In the post-ACS period, the time from admission to the time of surgery has decreased and the difference was statistically significant. This may be due to earlier recognition and planning for surgical emergencies. As faculty are consistently on rounds, this may lead to earlier decision-making on complex cases. Another possibility is that with a dedicated emergency OR, and increased organization and patient flow, it is easier to get patients into the OR in a timely manner.
During this period more faculty were present in the OR compared with pre-ACS period. More senior residents operated on the patients in the post-ACS period compared with the pre-ACS period where more junior residents were the primary surgeons. This is due to the fact that the ACS has more faculty and more senior residents. Over the years, the overall number of residents has increased, as well as the overall number and percentage of senior residents.12 Though the number of procedures that were performed by faculty increased with ACS service introduction, the majority of procedures were performed by trainees. This is similar to other ACS services in Africa where the majority of surgical procedures are performed by trainees.15 There was no difference in the type of procedures performed in both pre-ACS and post-ACS periods with the most commonly performed procedures being laparotomy (including bowel resection, bowel anastomosis, omental patch repair, appendicectomy), extremity debridement and amputations.
The perioperative mortality rate in our study was similar in both periods (10% and 11%, respectively), but was higher compared with the perioperative mortality rate recorded in other LMICs (6%).6 However, it was similar with other studies that were conducted at CHUK prior to ACS service introduction.5 The most common adverse outcomes in both pre-ACS and post-ACS periods were surgical site infections, fascial dehiscence, intra-abdominal abscesses and cardiac arrest. In a large multicenter study in Africa evaluating emergency and elective operations, perioperative complications occurred in 18.2% of patients, and 2.1% of patients died.6 The differences in morbidity and mortality between different sites are likely due to differences in patient groups. The patients in this study all underwent emergent operations, which is a known risk factor for increased morbidity and mortality. In addition, many patients present in a delayed fashion which increases the risk of advanced, complex disease. Studies have shown that the greatest delay is in the prehospital time period which is not addressed by implementation of the ACS service.16
The rate of adverse outcomes was not different in both pre-ACS and post-ACS periods, however patients had a shorter length of hospital stay in the post-ACS period. The decreased length of hospital stay noted in this study is likely due to increased organization, improving flow in the hospital. In addition, daily rounding with faculty members helps progress care for patients who need complex decision-making. Faculty members promote early enteral feeding and walking which contributes to earlier discharge.
This study was limited by the fact that it was a retrospective chart review. We only included patients who made it to the OR. We did not include patients managed non-operatively, declining surgery, too sick for surgery, or those who died prior to OR. There may have been differences in patient selection over time. However, patient characteristics are consistent with prior studies in this hospital.4 5 17 18 As patients in the later time period were more sick (based on ASA scores), this does not account for overall differences. Time from admission to the time of operation was measured in days, whereas time in hours would have been more precise measure of this parameter. We were unable to compare cancellations of elective operations before and after ACS service implementation. We propose future studies focusing on how the introduction of ACS services impacted the elective surgical care delivery including cancellation rates and operative volume.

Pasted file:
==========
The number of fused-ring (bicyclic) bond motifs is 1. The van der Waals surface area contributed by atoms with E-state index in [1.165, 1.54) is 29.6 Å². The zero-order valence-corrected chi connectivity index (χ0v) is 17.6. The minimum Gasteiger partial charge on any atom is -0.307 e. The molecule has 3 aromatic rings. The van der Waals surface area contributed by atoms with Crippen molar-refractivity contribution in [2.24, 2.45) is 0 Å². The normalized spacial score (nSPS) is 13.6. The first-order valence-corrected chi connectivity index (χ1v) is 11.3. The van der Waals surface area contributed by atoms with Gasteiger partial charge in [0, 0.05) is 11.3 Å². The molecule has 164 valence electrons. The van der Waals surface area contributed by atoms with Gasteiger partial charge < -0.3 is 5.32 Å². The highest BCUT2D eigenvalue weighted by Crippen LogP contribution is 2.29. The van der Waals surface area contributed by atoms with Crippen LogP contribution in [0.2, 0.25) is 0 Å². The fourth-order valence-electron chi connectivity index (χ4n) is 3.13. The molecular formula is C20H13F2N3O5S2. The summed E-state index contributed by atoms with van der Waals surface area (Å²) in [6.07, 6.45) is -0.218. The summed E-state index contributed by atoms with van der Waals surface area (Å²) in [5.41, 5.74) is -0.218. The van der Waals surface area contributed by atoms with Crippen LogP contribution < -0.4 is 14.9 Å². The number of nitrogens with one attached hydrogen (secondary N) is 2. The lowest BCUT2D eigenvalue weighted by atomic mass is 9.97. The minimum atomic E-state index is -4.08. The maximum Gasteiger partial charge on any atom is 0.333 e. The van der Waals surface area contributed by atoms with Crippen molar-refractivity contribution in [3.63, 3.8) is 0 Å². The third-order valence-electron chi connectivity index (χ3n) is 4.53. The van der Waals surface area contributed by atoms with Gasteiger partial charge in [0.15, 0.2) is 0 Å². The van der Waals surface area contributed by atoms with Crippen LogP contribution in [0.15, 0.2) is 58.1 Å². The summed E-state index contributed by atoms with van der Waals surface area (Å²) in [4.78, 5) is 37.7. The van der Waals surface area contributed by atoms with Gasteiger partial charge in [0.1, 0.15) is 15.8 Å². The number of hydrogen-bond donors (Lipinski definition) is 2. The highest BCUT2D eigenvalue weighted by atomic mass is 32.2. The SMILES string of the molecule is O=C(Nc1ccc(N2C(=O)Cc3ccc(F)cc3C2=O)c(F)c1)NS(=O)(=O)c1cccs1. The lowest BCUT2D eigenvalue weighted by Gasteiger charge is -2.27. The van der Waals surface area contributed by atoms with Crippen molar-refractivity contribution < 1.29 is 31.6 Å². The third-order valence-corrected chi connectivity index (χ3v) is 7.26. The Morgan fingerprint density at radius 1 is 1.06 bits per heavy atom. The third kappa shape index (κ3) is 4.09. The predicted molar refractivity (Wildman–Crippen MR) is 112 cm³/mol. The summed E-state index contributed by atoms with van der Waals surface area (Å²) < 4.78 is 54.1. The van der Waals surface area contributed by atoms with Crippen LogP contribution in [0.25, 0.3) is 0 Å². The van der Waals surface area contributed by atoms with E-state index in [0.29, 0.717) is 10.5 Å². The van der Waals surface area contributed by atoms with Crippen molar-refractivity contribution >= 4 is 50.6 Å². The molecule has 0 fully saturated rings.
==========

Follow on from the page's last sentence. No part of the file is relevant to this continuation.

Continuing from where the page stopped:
Though there are positive changes with ACS introduction, we cannot attribute all the changes to implementation of the ACS service. During the same period, the number of faculty and residents increased.12 This could influence the quality and quantity of surgical care received. In addition, more district and provincial hospitals were staffed with surgeons, which may have impacted referral patterns due to more operations performed at the district hospitals. An emergency medicine residency program was started at CHUK in 2013, which likely resulted in improved patient care and better emergency department organization.
An ACS service can be implemented in a low-resource setting. Systems changes resulted in decreased length of hospital stay with no changes in morbidity and mortality. Further studies are needed to explore hospital-wide impact, including the impact on the elective case burden.
Presented at This article was presented as an E-Poster at the American College of Surgeons Clinical Congress on October 22, 2018.
Contributors EA: literature search, study design, data collection, data interpretation, writing, critical revision. IS: literature search, study design, data collection, writing. ER: study design, data collection, writing. CU: data interpretation, critical revision. RM: study design, data collection, data interpretation, critical revision. JR: literature search, study design, data analysis, data interpretation, writing, critical revision.
Funding The authors have not declared a specific grant for this research from any funding agency in the public, commercial or not-for-profit sectors.
Competing interests None declared.
Patient consent for publication Not required.
Ethics approval University of Rwanda College of Medicine and Pharmacy (456/CMHS IRB/2016) and CHUK Ethics Committee (EC/CHUK/390/2017).
Provenance and peer review Not commissioned; externally peer reviewed.
Data availability statement All data relevant to the study are included in the article.